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A star player accused, and a flawed rape investigation

Yet another university community has been accused of denying justice to a female sexual assault victim in order to protect a star male athlete. The New York Times today chronicled the shortcomings of an investigation by Tallahassee police into a reported sexual assault in which Florida State University quarterback Jameis Winston was the alleged assailant.

Police failed to conduct a proper investigation when the incident was reported, the Times found. Even after the accuser identified her attacker to the police, Winston was never interviewed and DNA evidence was not collected. By the time prosecutors began to investigate 11 months later ...

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TurboTax Maker Linked to Campaign Against Free Tax Filing

ProPublica recently reported that lobbyists for Intuit, the maker of TurboTax, reached out to community leaders and officials persuading them that pre-filled tax returns would essentially hurt low-income Americans. 

What community leaders and officials failed to realize was that the pre-filled tax returns, already endorsed by President Obama and President Reagan, would use information that the government already receives from national banks and employers. The pre-filled tax returns would be voluntary services that taxpayers could use and adjust, making it easier and cheaper for many Americans to file their taxes.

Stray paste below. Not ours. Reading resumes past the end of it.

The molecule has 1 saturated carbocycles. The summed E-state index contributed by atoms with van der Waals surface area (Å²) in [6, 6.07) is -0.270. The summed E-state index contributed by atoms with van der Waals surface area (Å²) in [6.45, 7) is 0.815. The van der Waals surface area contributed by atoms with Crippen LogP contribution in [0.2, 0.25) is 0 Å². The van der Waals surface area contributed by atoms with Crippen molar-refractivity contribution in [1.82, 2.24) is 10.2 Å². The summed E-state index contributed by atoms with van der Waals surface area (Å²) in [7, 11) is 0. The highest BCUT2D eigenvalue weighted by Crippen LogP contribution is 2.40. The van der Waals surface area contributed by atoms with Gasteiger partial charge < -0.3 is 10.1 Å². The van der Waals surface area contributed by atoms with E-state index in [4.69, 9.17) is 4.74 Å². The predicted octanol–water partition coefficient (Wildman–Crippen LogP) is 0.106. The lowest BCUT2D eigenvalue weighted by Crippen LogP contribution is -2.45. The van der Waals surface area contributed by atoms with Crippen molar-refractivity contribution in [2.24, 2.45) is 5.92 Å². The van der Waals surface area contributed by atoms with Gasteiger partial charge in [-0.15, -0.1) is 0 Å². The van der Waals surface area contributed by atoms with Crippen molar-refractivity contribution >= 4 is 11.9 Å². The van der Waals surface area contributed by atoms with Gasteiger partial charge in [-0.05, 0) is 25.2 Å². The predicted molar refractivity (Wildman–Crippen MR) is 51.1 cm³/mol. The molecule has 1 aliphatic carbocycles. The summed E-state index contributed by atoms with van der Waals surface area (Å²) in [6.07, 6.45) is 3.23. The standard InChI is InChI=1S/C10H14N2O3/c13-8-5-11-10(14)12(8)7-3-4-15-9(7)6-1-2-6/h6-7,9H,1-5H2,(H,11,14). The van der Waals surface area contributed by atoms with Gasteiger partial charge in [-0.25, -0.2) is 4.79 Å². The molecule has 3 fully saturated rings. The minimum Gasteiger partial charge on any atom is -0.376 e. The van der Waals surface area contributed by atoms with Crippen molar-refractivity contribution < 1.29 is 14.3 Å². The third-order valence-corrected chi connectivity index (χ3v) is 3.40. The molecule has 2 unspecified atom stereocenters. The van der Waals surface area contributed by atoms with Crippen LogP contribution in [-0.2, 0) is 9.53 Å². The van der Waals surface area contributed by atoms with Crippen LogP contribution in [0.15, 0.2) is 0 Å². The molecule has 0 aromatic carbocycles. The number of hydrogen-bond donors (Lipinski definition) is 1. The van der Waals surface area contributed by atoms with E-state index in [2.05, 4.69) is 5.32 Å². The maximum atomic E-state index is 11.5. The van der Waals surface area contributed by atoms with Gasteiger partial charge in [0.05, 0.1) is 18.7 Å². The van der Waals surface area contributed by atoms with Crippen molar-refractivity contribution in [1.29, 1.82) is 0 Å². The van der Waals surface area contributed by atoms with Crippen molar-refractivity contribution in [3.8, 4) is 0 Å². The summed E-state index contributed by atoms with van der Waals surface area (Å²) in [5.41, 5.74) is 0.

Iowa state senator’s National Guard service not the only reason she missed votes

United States Senate candidate and state senator Joni Ernst has cited her National Guard duty to rebuff criticism for missing more than half of the votes in the Iowa Senate this year.

In a WHO-TV interview posted on April 7, the Red Oak Republican acknowledged that National Guard service wasn’t the only reason she’s missed votes, but she said that only “a few of those votes were due to other activities.”

However, a review by The Gazette (Cedar Rapids, IA) shows very little overlap between Iowa Senate votes and her National Guard service.

Read the story here.

Extra Extra Monday: Texas explosion victims, sexual abuse at ICE centers, financial problems at the San Diego Opera

New Bay Bridge shows signs of rust in critical areas | The Sacramento Bee